The Day When a US Medic was Jailed in Myanmar for Treason
By Wei Yan Aung 17 January 2020
Yangon – On this day 69 years ago, a US medic and missionary, Dr. Gordon Seagrave, was sentenced to six years in prison for high treason for allegedly supporting rebel groups.
He could have avoided jail time by leaving the country, but Dr. Seagrave, who was born in what was then Rangoon, refused to leave in consideration of the Shan, Palaung, Lisu and Kachin communities in northern Shan State who relied on him for their health care.
The Johns Hopkins University graduate performed thousands of surgeries for members of hill tribes at Namkham Hospital between 1922 and 1951.
However, when a rebel group led by Kachin Lieutenant Naw Seng occupied Namkham following independence in 1948, the doctor was charged with high treason.
He was given six years in prison but was acquitted on appeal.
The medic was jailed for around five months in Yangon and put under house arrest for nearly 10 months during the trial. During that period, his elder sister died of exhaustion managing Namkham Hospital.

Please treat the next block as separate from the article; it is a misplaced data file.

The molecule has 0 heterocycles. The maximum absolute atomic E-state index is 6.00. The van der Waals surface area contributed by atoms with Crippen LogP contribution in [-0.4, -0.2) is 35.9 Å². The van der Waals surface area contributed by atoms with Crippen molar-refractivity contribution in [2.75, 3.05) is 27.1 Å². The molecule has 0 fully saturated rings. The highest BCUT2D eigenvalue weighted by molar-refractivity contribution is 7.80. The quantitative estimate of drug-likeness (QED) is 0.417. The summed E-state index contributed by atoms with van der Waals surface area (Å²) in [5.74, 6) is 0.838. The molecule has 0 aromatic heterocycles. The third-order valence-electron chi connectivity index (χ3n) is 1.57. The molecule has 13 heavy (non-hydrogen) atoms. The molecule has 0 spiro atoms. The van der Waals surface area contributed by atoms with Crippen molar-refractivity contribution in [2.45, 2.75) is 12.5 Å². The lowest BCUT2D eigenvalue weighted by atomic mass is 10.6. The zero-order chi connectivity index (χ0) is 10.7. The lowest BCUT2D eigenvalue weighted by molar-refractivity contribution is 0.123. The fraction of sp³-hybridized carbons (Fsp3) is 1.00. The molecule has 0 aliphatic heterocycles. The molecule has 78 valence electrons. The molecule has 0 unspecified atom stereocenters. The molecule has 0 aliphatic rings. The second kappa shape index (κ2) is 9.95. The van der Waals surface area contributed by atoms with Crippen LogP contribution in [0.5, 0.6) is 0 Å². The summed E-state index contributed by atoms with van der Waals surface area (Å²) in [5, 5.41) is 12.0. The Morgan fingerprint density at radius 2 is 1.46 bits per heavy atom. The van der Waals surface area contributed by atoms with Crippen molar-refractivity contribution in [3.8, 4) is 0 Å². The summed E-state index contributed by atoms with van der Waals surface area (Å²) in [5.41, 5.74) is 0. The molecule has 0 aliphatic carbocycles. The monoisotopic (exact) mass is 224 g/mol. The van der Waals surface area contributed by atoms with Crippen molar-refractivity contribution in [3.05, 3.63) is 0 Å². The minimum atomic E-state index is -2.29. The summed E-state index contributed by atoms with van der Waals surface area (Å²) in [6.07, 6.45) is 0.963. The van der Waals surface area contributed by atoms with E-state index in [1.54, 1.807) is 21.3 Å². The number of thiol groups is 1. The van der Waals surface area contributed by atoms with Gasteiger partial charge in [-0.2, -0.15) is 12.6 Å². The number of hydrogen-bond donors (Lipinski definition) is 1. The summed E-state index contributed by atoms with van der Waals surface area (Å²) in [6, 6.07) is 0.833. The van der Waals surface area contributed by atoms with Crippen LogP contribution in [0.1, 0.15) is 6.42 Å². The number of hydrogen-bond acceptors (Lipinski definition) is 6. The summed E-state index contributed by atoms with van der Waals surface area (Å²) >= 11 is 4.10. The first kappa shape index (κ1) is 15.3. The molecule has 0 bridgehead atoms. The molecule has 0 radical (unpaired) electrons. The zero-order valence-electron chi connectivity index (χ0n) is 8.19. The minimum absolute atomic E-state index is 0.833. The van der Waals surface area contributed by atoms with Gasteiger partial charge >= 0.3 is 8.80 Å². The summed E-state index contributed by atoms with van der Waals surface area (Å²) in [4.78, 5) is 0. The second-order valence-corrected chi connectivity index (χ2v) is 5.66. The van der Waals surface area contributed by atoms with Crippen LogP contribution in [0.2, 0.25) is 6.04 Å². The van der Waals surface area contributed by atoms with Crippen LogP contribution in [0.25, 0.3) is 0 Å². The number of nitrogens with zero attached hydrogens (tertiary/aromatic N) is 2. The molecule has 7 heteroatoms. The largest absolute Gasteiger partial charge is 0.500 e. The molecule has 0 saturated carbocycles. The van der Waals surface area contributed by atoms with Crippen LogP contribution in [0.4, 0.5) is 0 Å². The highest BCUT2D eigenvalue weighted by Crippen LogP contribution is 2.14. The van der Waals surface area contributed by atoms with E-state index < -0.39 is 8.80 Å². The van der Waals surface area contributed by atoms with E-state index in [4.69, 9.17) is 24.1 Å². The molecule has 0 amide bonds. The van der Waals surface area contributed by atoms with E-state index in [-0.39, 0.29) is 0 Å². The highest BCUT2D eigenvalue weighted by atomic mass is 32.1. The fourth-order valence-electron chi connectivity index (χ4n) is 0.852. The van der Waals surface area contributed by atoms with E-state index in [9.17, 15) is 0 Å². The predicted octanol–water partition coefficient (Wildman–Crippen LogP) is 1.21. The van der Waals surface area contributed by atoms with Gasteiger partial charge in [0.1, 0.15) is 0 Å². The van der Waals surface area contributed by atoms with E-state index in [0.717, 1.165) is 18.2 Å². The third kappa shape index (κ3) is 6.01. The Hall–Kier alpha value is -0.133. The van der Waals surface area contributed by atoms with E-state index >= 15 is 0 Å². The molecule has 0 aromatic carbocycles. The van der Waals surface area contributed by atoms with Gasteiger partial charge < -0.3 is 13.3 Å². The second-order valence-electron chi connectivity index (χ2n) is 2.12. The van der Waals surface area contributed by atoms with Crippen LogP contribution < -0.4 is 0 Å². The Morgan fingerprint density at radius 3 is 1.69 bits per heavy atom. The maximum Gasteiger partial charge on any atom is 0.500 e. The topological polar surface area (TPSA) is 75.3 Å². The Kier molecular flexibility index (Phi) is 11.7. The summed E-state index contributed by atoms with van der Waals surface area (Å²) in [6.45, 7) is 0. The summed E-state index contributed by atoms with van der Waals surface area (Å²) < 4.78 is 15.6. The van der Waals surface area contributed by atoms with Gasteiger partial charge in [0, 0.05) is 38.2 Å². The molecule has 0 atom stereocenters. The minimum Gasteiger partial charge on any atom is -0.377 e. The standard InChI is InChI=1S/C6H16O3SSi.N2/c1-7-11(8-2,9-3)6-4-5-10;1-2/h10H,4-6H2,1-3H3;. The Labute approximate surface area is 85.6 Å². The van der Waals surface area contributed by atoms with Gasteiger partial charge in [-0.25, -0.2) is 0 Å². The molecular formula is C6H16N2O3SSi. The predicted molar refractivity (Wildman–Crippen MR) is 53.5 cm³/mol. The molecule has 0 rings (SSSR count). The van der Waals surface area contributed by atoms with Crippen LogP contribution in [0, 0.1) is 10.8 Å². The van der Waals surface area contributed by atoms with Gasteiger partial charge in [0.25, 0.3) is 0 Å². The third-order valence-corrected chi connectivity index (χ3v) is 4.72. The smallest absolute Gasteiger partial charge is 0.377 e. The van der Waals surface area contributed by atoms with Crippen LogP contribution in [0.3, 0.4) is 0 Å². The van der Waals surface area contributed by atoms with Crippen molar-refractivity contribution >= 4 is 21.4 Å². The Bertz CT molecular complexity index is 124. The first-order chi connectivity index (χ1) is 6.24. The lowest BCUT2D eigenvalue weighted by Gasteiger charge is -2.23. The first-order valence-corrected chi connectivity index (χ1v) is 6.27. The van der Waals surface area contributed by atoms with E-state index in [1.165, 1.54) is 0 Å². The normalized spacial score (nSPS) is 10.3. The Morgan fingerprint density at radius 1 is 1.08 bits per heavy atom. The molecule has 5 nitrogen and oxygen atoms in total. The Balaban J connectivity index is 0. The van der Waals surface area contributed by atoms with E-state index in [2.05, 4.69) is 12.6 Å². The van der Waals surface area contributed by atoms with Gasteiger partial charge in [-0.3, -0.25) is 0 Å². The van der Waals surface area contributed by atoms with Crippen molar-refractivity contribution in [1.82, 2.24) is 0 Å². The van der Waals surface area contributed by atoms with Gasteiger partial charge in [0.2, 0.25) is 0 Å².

After Dr. Seagrave’s release, Prime Minister U Nu held consultations with him to improve health care in war-torn rural areas.
The health care plans proposed by Dr. Seagrave never materialized as senior medical officers advising U Nu opposed his suggestions.
Dr. Seagrave continued to work in Shan State at the European-style Namkham Hospital, which was built with rocks from the Shweli River.
According to historical records, when the Revolutionary Council of military dictator U Ne Win nationalized hospitals, it spared Namkham Hospital as a gesture of respect to Dr. Seagrave.
The council nationalized the hospital after Dr. Seagrave’s death in 1965 aged 68 and his body was entombed at the site.
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